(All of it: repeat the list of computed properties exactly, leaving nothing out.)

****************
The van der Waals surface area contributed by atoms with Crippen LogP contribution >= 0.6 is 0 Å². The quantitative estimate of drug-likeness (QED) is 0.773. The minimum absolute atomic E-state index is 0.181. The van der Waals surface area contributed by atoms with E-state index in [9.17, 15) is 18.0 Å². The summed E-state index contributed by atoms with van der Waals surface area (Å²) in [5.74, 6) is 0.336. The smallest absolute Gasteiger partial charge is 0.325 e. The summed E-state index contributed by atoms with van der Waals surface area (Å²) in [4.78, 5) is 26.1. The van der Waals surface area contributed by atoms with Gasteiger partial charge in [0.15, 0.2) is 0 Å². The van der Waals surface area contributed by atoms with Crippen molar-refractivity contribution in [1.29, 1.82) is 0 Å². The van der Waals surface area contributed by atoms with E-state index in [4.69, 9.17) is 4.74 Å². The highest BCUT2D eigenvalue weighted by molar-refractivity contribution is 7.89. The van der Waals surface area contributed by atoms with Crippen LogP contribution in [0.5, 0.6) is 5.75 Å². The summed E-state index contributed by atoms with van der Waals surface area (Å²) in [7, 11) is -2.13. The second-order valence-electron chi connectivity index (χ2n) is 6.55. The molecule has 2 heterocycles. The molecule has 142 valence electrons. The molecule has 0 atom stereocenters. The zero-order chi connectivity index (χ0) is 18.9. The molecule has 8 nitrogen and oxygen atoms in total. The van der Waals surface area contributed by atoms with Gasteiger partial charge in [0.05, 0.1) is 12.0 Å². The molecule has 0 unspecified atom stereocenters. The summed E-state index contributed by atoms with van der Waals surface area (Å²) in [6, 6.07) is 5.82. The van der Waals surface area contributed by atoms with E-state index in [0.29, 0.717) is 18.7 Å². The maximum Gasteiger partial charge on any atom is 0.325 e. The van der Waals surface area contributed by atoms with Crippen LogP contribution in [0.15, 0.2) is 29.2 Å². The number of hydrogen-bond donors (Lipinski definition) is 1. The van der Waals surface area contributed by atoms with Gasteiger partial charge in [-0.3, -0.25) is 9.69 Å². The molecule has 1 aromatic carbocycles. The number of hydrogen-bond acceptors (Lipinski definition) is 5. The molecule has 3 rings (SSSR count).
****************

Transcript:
The van der Waals surface area contributed by atoms with Crippen LogP contribution >= 0.6 is 0 Å². The quantitative estimate of drug-likeness (QED) is 0.773. The minimum absolute atomic E-state index is 0.181. The van der Waals surface area contributed by atoms with E-state index in [9.17, 15) is 18.0 Å². The summed E-state index contributed by atoms with van der Waals surface area (Å²) in [5.74, 6) is 0.336. The smallest absolute Gasteiger partial charge is 0.325 e. The summed E-state index contributed by atoms with van der Waals surface area (Å²) in [4.78, 5) is 26.1. The van der Waals surface area contributed by atoms with Gasteiger partial charge in [0.15, 0.2) is 0 Å². The van der Waals surface area contributed by atoms with Crippen molar-refractivity contribution in [1.29, 1.82) is 0 Å². The van der Waals surface area contributed by atoms with E-state index in [4.69, 9.17) is 4.74 Å². The highest BCUT2D eigenvalue weighted by molar-refractivity contribution is 7.89. The van der Waals surface area contributed by atoms with Crippen LogP contribution in [0.5, 0.6) is 5.75 Å². The summed E-state index contributed by atoms with van der Waals surface area (Å²) in [7, 11) is -2.13. The second-order valence-electron chi connectivity index (χ2n) is 6.55. The molecule has 2 heterocycles. The molecule has 142 valence electrons. The molecule has 0 atom stereocenters. The zero-order chi connectivity index (χ0) is 18.9. The molecule has 8 nitrogen and oxygen atoms in total. The van der Waals surface area contributed by atoms with Gasteiger partial charge in [0.05, 0.1) is 12.0 Å². The molecule has 0 unspecified atom stereocenters. The summed E-state index contributed by atoms with van der Waals surface area (Å²) in [6, 6.07) is 5.82. The van der Waals surface area contributed by atoms with E-state index in [0.29, 0.717) is 18.7 Å². The maximum Gasteiger partial charge on any atom is 0.325 e. The van der Waals surface area contributed by atoms with Crippen LogP contribution in [0.15, 0.2) is 29.2 Å². The number of hydrogen-bond donors (Lipinski definition) is 1. The van der Waals surface area contributed by atoms with Gasteiger partial charge in [-0.3, -0.25) is 9.69 Å². The molecule has 1 aromatic carbocycles. The number of hydrogen-bond acceptors (Lipinski definition) is 5. The molecule has 3 rings (SSSR count).